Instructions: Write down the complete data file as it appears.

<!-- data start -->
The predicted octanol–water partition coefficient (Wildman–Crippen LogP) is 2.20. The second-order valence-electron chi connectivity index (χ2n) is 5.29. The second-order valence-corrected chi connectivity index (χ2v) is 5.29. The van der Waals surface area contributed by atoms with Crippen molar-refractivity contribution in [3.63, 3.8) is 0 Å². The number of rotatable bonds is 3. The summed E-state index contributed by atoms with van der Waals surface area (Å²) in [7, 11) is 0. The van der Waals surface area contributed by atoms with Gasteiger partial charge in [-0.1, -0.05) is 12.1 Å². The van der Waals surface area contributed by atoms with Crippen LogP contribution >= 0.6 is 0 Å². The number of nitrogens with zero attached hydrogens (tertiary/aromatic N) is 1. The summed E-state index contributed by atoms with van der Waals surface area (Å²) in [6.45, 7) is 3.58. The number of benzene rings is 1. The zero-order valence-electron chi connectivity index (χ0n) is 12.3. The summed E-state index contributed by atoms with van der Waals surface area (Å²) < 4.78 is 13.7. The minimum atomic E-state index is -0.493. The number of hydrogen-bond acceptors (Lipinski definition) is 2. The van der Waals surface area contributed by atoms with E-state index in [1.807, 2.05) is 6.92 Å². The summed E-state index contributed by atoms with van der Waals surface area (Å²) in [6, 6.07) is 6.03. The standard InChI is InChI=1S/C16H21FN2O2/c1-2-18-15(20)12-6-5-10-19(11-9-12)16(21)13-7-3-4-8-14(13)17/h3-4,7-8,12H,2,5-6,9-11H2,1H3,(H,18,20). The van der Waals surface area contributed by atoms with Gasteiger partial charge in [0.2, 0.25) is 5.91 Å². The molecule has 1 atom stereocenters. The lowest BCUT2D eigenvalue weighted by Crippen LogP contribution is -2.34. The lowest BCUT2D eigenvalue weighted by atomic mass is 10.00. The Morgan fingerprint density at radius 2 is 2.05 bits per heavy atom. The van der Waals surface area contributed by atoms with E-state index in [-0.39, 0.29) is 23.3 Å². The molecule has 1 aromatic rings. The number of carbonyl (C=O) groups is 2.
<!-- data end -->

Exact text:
The predicted octanol–water partition coefficient (Wildman–Crippen LogP) is 2.20. The second-order valence-electron chi connectivity index (χ2n) is 5.29. The second-order valence-corrected chi connectivity index (χ2v) is 5.29. The van der Waals surface area contributed by atoms with Crippen molar-refractivity contribution in [3.63, 3.8) is 0 Å². The number of rotatable bonds is 3. The summed E-state index contributed by atoms with van der Waals surface area (Å²) in [7, 11) is 0. The van der Waals surface area contributed by atoms with Gasteiger partial charge in [-0.1, -0.05) is 12.1 Å². The van der Waals surface area contributed by atoms with Crippen LogP contribution >= 0.6 is 0 Å². The number of nitrogens with zero attached hydrogens (tertiary/aromatic N) is 1. The summed E-state index contributed by atoms with van der Waals surface area (Å²) in [6.45, 7) is 3.58. The number of benzene rings is 1. The zero-order valence-electron chi connectivity index (χ0n) is 12.3. The summed E-state index contributed by atoms with van der Waals surface area (Å²) < 4.78 is 13.7. The minimum atomic E-state index is -0.493. The number of hydrogen-bond acceptors (Lipinski definition) is 2. The van der Waals surface area contributed by atoms with E-state index in [1.807, 2.05) is 6.92 Å². The summed E-state index contributed by atoms with van der Waals surface area (Å²) in [6, 6.07) is 6.03. The standard InChI is InChI=1S/C16H21FN2O2/c1-2-18-15(20)12-6-5-10-19(11-9-12)16(21)13-7-3-4-8-14(13)17/h3-4,7-8,12H,2,5-6,9-11H2,1H3,(H,18,20). The van der Waals surface area contributed by atoms with Gasteiger partial charge in [0.2, 0.25) is 5.91 Å². The molecule has 1 atom stereocenters. The lowest BCUT2D eigenvalue weighted by Crippen LogP contribution is -2.34. The lowest BCUT2D eigenvalue weighted by atomic mass is 10.00. The Morgan fingerprint density at radius 2 is 2.05 bits per heavy atom. The van der Waals surface area contributed by atoms with E-state index in [-0.39, 0.29) is 23.3 Å². The molecule has 1 aromatic rings. The number of carbonyl (C=O) groups is 2.